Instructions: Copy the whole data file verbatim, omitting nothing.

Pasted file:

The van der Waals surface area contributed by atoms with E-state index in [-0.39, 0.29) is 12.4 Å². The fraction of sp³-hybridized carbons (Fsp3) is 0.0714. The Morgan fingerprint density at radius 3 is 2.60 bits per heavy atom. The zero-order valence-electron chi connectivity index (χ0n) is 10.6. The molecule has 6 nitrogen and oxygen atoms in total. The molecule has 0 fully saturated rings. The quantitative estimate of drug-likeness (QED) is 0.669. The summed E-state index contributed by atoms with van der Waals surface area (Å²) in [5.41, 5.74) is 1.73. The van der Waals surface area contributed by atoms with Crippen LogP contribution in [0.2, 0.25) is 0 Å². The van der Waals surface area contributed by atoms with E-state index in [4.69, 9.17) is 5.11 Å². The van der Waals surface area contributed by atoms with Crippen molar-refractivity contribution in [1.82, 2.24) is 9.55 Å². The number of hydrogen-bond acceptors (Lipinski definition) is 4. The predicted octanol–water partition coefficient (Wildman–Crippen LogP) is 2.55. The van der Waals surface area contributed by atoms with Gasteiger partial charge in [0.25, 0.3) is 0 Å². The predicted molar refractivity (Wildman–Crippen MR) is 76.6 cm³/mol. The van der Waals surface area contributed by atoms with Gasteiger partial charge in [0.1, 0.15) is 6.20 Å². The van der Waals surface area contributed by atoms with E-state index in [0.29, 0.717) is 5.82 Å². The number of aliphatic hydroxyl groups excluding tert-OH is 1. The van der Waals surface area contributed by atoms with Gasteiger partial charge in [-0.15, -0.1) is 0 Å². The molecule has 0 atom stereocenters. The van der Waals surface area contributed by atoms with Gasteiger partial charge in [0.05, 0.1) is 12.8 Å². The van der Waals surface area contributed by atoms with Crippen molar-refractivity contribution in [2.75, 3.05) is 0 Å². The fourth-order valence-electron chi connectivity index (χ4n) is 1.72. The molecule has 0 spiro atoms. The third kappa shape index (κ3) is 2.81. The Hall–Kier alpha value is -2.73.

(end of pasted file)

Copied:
The van der Waals surface area contributed by atoms with E-state index in [-0.39, 0.29) is 12.4 Å². The fraction of sp³-hybridized carbons (Fsp3) is 0.0714. The Morgan fingerprint density at radius 3 is 2.60 bits per heavy atom. The zero-order valence-electron chi connectivity index (χ0n) is 10.6. The molecule has 6 nitrogen and oxygen atoms in total. The molecule has 0 fully saturated rings. The quantitative estimate of drug-likeness (QED) is 0.669. The summed E-state index contributed by atoms with van der Waals surface area (Å²) in [5.41, 5.74) is 1.73. The van der Waals surface area contributed by atoms with Crippen LogP contribution in [0.2, 0.25) is 0 Å². The van der Waals surface area contributed by atoms with E-state index in [4.69, 9.17) is 5.11 Å². The van der Waals surface area contributed by atoms with Crippen molar-refractivity contribution in [1.82, 2.24) is 9.55 Å². The number of hydrogen-bond acceptors (Lipinski definition) is 4. The predicted octanol–water partition coefficient (Wildman–Crippen LogP) is 2.55. The van der Waals surface area contributed by atoms with Gasteiger partial charge in [0.25, 0.3) is 0 Å². The predicted molar refractivity (Wildman–Crippen MR) is 76.6 cm³/mol. The van der Waals surface area contributed by atoms with Gasteiger partial charge in [0.1, 0.15) is 6.20 Å². The van der Waals surface area contributed by atoms with E-state index in [0.29, 0.717) is 5.82 Å². The number of aliphatic hydroxyl groups excluding tert-OH is 1. The van der Waals surface area contributed by atoms with Gasteiger partial charge in [-0.15, -0.1) is 0 Å². The molecule has 0 atom stereocenters. The van der Waals surface area contributed by atoms with Gasteiger partial charge in [0.05, 0.1) is 12.8 Å². The van der Waals surface area contributed by atoms with Crippen molar-refractivity contribution in [2.75, 3.05) is 0 Å². The fourth-order valence-electron chi connectivity index (χ4n) is 1.72. The molecule has 0 spiro atoms. The third kappa shape index (κ3) is 2.81. The Hall–Kier alpha value is -2.73.